The company offers a full suite of digital banking services providing a seamless customer experience across all channels. Backbase acts as a digital hub that unifies data and functionality so a bank can plug and play by connecting existing solutions from Backbase and fintech players with their traditional core system.
He doesn’t see bandwidth or low internet penetration as a concern and is actually impressed by what he sees on the continent. Costs are going down, he says, both in terms of data and devices. On a recent trip to Kenya, South Africa and Nigeria he noted that digital transformation was at the top of CEOs’ and senior executives’ priorities. From his experience in other emerging markets, he feels that they can leapfrog Western markets, which are held back somewhat by their systems and current structures. Cloud-based solutions, like pay-as-you-go, allow you to skip that whole IT investment cycle.
They’re working with several banks on the continent. So how does Africa fare in terms of innovations, compared to more advanced economies and other emerging markets? On the plus side, Pleiter thinks the regulatory environment is pretty flexible and is not an obstacle to innovation. One possible constraint is the lack of engineers, or digital talent as he calls it, even if he acknowledges it’s a universal problem. To overcome this, they are currently developing a digital coding school in Kenya and what he calls nearshore development centres where people are certified with IOS Android and Java development to ensure they have the digital development capacity available for their clients in the African continent.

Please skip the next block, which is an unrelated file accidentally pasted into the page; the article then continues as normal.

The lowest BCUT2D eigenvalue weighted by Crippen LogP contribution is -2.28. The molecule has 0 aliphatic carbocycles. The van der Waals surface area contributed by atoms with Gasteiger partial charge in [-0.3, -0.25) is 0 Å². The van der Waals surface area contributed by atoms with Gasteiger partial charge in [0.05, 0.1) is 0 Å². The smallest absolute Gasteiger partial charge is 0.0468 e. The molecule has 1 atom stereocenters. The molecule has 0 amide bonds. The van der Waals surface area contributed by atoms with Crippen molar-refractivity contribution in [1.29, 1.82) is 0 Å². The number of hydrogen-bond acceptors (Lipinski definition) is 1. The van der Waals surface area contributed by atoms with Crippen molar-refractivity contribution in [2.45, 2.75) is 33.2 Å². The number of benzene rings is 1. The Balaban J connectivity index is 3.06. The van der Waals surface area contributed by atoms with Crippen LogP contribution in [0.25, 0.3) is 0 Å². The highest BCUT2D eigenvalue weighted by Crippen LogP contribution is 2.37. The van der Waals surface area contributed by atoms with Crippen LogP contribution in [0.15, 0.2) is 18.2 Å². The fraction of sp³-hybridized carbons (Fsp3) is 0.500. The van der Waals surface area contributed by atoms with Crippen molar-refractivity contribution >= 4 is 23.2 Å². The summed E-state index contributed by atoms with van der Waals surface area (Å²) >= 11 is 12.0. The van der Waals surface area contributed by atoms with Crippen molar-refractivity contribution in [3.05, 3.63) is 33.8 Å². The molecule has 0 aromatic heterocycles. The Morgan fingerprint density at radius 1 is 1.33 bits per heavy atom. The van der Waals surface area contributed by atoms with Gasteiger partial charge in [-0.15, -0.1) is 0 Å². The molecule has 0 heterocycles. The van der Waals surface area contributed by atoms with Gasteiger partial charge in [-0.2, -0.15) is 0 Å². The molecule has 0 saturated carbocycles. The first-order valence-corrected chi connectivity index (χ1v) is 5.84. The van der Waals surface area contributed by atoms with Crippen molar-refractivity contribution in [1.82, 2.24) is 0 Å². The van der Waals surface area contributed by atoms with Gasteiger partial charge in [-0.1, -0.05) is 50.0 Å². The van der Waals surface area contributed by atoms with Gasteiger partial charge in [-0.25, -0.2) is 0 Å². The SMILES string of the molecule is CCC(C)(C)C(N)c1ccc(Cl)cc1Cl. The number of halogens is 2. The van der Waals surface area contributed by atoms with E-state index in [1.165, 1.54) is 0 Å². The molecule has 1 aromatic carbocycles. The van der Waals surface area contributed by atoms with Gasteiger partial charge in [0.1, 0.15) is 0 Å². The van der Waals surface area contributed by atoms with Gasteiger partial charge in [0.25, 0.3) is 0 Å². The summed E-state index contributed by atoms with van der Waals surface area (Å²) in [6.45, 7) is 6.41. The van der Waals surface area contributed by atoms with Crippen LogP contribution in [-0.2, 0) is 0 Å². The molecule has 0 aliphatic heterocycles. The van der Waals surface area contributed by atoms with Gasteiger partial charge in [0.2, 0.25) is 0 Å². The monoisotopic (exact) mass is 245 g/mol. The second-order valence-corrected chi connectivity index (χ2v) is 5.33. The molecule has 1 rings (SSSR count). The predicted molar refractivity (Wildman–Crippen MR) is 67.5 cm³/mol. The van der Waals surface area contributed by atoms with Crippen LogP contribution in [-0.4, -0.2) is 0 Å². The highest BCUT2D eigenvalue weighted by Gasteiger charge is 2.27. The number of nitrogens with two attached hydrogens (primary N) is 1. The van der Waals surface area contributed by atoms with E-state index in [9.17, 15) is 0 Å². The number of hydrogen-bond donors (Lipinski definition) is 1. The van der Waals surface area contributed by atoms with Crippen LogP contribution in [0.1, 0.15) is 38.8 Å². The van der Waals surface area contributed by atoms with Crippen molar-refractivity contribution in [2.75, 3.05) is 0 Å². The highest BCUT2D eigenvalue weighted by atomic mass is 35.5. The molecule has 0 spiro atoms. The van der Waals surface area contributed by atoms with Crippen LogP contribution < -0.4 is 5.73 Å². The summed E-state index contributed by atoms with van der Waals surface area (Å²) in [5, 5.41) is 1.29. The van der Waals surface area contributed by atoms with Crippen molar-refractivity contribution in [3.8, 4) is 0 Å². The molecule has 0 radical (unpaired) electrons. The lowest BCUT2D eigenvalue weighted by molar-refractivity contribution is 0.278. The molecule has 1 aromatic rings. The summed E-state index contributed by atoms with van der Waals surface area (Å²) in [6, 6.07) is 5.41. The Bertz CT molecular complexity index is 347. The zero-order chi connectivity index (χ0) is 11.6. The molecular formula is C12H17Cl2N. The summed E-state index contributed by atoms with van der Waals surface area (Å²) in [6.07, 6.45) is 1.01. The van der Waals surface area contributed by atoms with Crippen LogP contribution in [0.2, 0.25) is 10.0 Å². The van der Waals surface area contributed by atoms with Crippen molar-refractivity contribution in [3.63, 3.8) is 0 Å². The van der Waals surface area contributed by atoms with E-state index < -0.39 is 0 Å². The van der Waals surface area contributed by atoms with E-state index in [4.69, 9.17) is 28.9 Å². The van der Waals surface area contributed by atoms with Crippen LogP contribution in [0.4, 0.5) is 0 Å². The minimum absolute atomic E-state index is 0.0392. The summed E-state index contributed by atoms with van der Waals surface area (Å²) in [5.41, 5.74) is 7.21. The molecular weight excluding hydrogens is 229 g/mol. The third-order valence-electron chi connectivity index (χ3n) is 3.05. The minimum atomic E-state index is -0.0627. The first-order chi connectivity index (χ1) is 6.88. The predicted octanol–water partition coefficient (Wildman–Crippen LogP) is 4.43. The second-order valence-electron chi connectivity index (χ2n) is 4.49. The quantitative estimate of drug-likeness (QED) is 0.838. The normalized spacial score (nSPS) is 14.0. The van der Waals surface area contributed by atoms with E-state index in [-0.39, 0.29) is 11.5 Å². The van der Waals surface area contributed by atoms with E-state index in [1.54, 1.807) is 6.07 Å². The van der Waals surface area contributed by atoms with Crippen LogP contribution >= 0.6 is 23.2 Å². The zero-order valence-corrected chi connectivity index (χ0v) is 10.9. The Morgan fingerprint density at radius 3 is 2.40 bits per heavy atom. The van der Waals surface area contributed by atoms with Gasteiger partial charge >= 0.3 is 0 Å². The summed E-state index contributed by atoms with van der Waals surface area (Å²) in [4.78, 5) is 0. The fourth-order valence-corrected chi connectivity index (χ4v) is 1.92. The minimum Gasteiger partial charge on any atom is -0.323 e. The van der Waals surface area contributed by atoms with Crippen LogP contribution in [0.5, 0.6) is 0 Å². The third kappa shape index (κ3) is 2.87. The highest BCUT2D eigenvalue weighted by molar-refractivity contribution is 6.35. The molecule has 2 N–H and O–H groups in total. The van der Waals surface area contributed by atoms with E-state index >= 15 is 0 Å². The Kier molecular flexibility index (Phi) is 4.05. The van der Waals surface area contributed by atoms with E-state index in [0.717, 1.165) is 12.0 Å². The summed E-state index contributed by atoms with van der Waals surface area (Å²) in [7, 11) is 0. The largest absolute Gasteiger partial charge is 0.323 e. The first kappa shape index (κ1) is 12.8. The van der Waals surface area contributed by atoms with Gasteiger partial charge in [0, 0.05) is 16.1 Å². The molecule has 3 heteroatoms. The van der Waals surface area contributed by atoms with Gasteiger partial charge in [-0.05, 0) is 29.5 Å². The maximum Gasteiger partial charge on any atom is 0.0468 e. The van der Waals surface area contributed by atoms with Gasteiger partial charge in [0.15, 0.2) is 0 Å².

He is convinced that the market is ready for digital innovations but if they’re to survive the new players in the market, as we’re seeing with the rise of fintechs, they will have to show a true commitment to go digital. They need to have a Silicon Valley like culture of continuous innovation and own the journey to innovate for their own customers, he explains.
So what are the next steps?
“Backbase will give you a lot of accelerators which you can adopt and you can go to market with very fast. But the beauty is that it also gives you a lot of flexibility at the same time to innovate on your own and to build your own unique custom features.”
Banks will survive disruptors and have the foundations to really grow their markets, he says. All they need is the will to embark on the journey.